Madame sousatzka, p.12

Madame Sousatzka, page 12

 

Madame Sousatzka
 


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  ‘Why, my dear Madame Sousatzka, what are you doing over there? Do meet Mr Phillips,’ and he grasped the person nearest his grasp. ‘Come and join us.’ He brought her forward, calling Jenny and Marcus into their circle, effecting as many introductions as he could, talking all the time for fear Madame Sousatzka would interrupt him. She had decided meanwhile to stay. She had plenty on Manders and he knew it. It would keep.

  ‘Madame Sousatzka,’ an old gentleman croaked nearby. ‘The teacher. My dear, I’ve heard of you, but I thought you dead,’ he said chattily. He began to sniff audibly, as though he were still suspicious that Madame Sousatzka was in a state of rigor mortis, but it was only because Jenny was standing nearby.

  ‘It’s my ointment,’ she explained to him. ‘I’ve burnt my hand.’

  ‘Oh dear, I am sorry,’ he said. ‘What did your doctor put on it? I’m a doctor you know,’ he went on to explain. ‘I’m always interested in other doctors’ opinions.’ Jenny rose to the unexpected occasion. ‘What would you have put on it, doctor?’

  ‘Why, aureomycin of course.’

  ‘Well, my doctor must be very clever,’ said Jenny. ‘That’s exactly what he gave me.’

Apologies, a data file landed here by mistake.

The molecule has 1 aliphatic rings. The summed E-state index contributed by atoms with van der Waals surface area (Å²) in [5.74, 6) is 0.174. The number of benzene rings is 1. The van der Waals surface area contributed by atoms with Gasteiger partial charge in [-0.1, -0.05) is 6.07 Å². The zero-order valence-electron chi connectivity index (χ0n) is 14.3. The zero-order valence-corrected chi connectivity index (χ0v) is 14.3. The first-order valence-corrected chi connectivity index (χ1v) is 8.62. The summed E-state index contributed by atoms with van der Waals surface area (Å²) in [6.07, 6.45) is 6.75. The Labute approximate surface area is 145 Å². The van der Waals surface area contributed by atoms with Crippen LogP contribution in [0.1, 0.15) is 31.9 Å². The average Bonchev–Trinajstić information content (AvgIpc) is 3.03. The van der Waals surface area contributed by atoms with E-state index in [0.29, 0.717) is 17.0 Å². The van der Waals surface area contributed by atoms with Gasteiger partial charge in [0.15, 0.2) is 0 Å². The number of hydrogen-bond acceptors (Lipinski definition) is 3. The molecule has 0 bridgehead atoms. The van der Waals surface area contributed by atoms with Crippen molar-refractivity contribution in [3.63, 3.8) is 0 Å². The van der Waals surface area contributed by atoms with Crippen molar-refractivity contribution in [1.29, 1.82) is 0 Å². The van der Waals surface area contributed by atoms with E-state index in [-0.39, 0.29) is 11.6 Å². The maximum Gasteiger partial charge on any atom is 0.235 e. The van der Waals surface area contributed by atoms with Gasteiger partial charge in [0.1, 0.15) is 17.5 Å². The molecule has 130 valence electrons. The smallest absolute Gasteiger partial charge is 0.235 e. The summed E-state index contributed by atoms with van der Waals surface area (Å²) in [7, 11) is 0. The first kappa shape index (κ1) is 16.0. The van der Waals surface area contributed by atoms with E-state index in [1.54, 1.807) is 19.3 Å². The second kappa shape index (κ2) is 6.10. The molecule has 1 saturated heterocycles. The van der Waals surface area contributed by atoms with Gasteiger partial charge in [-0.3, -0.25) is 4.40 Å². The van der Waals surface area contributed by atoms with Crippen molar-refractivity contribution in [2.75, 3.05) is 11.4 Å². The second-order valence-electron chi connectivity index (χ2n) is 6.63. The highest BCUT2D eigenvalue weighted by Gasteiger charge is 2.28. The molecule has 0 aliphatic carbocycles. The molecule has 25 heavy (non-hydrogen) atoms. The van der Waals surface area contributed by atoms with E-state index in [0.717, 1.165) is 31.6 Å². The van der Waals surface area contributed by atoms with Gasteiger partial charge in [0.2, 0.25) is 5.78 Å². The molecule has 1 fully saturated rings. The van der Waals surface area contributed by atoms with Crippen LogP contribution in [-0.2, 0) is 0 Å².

The old man laughed. ‘Yes, I thought so. Smells like it,’ he said. ‘The treatment of a simple burn doesn’t call for much imagination, alas. Now, you keep it well covered. Well, well, well,’ he turned to Madame Sousatzka again, ‘so it’s your pupil we’re going to have the pleasure of hearing tonight. And what do you hope from this lad here?’ He put his professional hand on Marcus’s head. Marcus had the kind of head that invited people to fondle or shelter it. In fact, when no one’s hand was there, he felt unfinished. The old man’s hand was comfortable and fitted nicely, and Marcus was sorry when he took it away.

  ‘Marcus will be the great pianist,’ said Madame Sousatzka. ‘You will hear him. You will see.’ She looked away from the old man and was horrified to see that Mrs Manders had got hold of Jenny. She nudged Marcus. ‘I think Jenny wants you, my darrlink,’ she said, and Marcus, knowing his cue, rushed over to Jenny’s side.

  ‘I think it’s very becoming,’ Jenny was saying, very much at home. ‘I was getting rather tired of those very long dresses.’

  Marcus felt he wasn’t needed and he returned to Madame Sousatzka. Again he felt a hand on his head, an ill-fitting one this time, and he turned to find Mr Manders.

  ‘Well, young man,’ he said, ‘are we ready? If we go on talking much longer, we’ll forget what we came for, won’t we? Come and have a look at the piano. Do sit down,’ he said to those in his vicinity, pointing at the gilt chairs that lined the walls of the room.

  The old doctor took Madame Sousatzka’s arm and guided her over to a chair. ‘May I sit next to you, Madame Sousatzka?’ he asked. ‘I should be most honoured.’